Tuesday, 29 November 2011

The day I argued with a stranger in a costume, or why I'm glad my degree is "useless"

Often (very, very, very often), grad students in the arts and humanities are faced with the question: "But why?"

I mean, a master's/doctoral degree in the humanities is useless, right?

About a month ago at a Halloween party, someone dressed as a Reno 911 cop confronted me with some version of this question. Instead of frantically whining "But it's not useless! I guess! Maybe! I don't know!" and flailing in exasperation, I took a slightly different route.

Me: But what if I want it to be useless?

Reno 911: *confused face*

Me: You mean it's economically useless, right? Like I won't get a high-paying job as a direct result of this degree?

Reno 911: *less confused face* Yeah! Exactly! And everyone wants a high-paying job!

Me: Well, maybe I think that the use value of things shouldn't be determined by their economic value. Maybe I want to learn for the sake of learning.

Reno 911: But you still need to get a job eventually!

Me: Well, I do have a job. I'm being paid more than my degree costs. And maybe I think that the system that forces us to only do activities that make us money is BULLSHIT. Because expanding your mind is AWESOME. So maybe I'm in grad school to learn how to CHANGE THE WORLD.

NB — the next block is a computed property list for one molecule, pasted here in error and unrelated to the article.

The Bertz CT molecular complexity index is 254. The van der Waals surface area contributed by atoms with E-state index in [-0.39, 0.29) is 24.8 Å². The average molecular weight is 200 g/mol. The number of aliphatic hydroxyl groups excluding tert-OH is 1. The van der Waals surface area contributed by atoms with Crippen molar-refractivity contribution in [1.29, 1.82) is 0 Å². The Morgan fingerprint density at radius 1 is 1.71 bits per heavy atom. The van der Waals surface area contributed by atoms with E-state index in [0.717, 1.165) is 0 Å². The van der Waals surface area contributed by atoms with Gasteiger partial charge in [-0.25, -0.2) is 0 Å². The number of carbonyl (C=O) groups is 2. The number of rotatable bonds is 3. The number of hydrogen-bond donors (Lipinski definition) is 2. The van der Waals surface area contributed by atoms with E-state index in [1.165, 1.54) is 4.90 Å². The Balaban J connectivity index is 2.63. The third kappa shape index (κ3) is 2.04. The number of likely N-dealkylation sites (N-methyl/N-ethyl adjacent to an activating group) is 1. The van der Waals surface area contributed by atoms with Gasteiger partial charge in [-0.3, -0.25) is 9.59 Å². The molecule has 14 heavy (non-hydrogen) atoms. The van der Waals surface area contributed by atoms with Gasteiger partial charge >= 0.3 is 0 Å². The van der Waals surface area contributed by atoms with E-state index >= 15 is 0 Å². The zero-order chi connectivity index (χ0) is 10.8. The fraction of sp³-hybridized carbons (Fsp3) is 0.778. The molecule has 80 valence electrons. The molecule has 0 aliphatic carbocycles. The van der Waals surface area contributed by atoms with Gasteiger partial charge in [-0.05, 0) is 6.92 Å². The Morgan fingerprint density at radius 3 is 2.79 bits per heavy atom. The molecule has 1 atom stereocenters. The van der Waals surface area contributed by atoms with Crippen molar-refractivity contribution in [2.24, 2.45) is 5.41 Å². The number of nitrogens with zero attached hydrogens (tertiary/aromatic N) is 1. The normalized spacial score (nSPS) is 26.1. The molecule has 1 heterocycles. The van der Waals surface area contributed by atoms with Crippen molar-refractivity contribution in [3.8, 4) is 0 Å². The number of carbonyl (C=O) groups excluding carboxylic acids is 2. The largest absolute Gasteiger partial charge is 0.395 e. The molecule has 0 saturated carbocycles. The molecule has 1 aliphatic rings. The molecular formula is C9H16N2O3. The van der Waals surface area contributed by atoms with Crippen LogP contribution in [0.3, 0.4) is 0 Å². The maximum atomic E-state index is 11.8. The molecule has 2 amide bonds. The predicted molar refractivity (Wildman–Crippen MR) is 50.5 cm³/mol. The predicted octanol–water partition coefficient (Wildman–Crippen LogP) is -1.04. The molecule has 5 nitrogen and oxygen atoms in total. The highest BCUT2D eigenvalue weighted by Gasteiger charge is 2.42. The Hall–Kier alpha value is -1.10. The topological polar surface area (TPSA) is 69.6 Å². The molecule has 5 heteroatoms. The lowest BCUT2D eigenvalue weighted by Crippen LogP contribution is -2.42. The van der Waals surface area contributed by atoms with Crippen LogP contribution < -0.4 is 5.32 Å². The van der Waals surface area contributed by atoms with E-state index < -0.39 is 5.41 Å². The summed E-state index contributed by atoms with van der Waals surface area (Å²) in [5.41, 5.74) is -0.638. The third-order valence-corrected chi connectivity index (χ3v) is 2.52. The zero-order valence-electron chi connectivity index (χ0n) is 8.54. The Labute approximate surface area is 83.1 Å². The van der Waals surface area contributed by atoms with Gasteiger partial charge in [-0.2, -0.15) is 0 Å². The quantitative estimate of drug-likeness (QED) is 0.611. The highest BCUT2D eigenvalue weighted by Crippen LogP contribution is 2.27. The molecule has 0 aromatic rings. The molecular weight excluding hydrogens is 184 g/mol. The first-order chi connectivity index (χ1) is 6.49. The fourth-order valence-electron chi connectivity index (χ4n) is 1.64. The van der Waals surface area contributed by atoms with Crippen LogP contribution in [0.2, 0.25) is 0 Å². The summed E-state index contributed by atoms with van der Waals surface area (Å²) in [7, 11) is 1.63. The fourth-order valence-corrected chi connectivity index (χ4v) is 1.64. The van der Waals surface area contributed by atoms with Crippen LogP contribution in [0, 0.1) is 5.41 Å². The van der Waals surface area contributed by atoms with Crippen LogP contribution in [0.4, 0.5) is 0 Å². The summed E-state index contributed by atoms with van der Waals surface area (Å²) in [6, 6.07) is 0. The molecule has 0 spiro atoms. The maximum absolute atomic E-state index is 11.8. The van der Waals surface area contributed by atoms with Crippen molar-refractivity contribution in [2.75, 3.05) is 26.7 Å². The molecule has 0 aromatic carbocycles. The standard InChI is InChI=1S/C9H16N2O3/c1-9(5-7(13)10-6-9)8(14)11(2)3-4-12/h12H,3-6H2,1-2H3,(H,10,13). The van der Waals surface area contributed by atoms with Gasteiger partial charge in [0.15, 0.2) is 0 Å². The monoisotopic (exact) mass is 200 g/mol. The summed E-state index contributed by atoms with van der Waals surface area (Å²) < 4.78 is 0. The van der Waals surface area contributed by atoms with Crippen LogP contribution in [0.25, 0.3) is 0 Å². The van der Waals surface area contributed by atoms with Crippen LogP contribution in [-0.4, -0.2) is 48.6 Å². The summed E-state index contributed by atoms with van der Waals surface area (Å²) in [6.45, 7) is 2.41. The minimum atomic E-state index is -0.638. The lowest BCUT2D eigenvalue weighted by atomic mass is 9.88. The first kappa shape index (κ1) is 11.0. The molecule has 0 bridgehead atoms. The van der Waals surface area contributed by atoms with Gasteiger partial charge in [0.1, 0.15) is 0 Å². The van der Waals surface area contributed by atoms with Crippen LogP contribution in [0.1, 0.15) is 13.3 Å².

Reno 911: ...But you can't change the world alone.

Me: I'm not the only person in grad school.

Reno 911: *scared face*

Me: So what do you do?

Reno 911: I'm in geography... I draw maps...

Me: Very useful.

So I'm going to change the world. What are you going to do?

(That's not an actual invitation to fight or anything. You can do whatever you want. I'm just feeling defensive.)

Anyway, here's an awesome blog post from Hook & Eye that talks about changing our perspective on PhD programs.

1 comment:

  1. Your degree isn't useless, it's the next step in getting your PhD, and after you complete that you can make everyone refer to you as Dr. Smith. Clearly a worthy goal.